SB: Asking questions can be vulnerable, humbling. For me it is critical and necessary to the process of writing poetry. Questions like what position am I writing from and what are my responsibilities and relationships to the Nations whose lands I live and work on? How do I respectfully negotiate being a person of settler and Cree heritage? How do I explore and challenge the impact and legacy of assimilation policies on my own being and the landscapes I inhabit?
I am interested in the way language and naming informs identity, yields power, memory, and cultural knowledge. It can erase, it can empower. It impacts the way we view and construct the world around us. I really admire the work of the artist Joi T. Arcand and her exploration of language revitalization and de-colonial futures. She’s another big inspiration for me.
JJ: The reason why I love your poetry so much is because it does this cool thing where it leads readers through images and sounds to a feeling, instead of a narrative. Sometimes, that feeling makes me want to curl into a ball and cry. Sometimes, that feeling makes me want to dance around in my living room. Is it intentional for you that your attention to the poetic moves beyond words?
SB: Thank you for that beautiful question. Funny enough, sometimes I dance around my room when I feel stuck on something I’m writing or editing! It gets me out of my own head, it re-invigorates me. I think I’ve always been drawn to the oral nature of poetry, the sounds and rhythms of words when they are spoken out loud. In that way, story and feeling are connected for me. I would say I hope that a poem will elicit a feeling, a response in some way. In the editing process, I might ask myself, what does this particular poem need? How might I help it do what it wants to do? I’m still learning every day, still experimenting. I feel very lucky to be able to do that.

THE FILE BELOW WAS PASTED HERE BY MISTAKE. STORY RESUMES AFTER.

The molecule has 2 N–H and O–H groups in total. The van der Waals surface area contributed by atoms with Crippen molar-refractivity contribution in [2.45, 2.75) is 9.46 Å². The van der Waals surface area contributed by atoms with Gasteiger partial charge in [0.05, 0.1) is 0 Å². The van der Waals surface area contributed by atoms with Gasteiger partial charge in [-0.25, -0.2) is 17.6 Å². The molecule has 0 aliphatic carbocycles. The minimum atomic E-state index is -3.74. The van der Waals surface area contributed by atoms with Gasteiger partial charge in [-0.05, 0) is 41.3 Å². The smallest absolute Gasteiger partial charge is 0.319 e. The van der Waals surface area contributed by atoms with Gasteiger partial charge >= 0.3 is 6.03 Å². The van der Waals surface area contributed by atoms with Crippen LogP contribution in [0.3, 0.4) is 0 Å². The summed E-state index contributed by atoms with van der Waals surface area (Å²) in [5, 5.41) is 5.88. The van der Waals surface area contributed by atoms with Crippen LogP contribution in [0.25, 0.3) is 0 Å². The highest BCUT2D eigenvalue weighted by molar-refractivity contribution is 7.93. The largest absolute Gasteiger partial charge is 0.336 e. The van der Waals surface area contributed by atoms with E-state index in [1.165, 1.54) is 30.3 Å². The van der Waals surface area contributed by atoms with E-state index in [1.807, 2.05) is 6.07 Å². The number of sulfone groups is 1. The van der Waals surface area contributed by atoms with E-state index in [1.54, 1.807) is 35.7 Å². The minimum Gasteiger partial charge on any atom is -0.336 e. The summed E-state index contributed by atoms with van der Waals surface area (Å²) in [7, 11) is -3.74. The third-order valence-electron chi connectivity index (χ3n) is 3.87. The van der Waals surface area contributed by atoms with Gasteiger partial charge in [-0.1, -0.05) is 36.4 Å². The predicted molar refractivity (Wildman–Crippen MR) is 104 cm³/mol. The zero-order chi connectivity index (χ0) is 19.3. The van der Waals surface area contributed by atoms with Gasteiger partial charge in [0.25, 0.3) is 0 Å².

Jessica Johns is a writer of Cree ancestry and a member of Sucker Creek First Nation. She is the Executive Editor of Promotions for PRISM international, living and working on the unceded territories of the Musqueam, Sḵwxwú7mesh, and Tsleil-Waututh First Nations. She placed second for the 2017 Glass Buffalo Poetry Contest, and was the winner of Saltern’s 2017 Short Forms contest.
Previous Emerging Writer Award Winners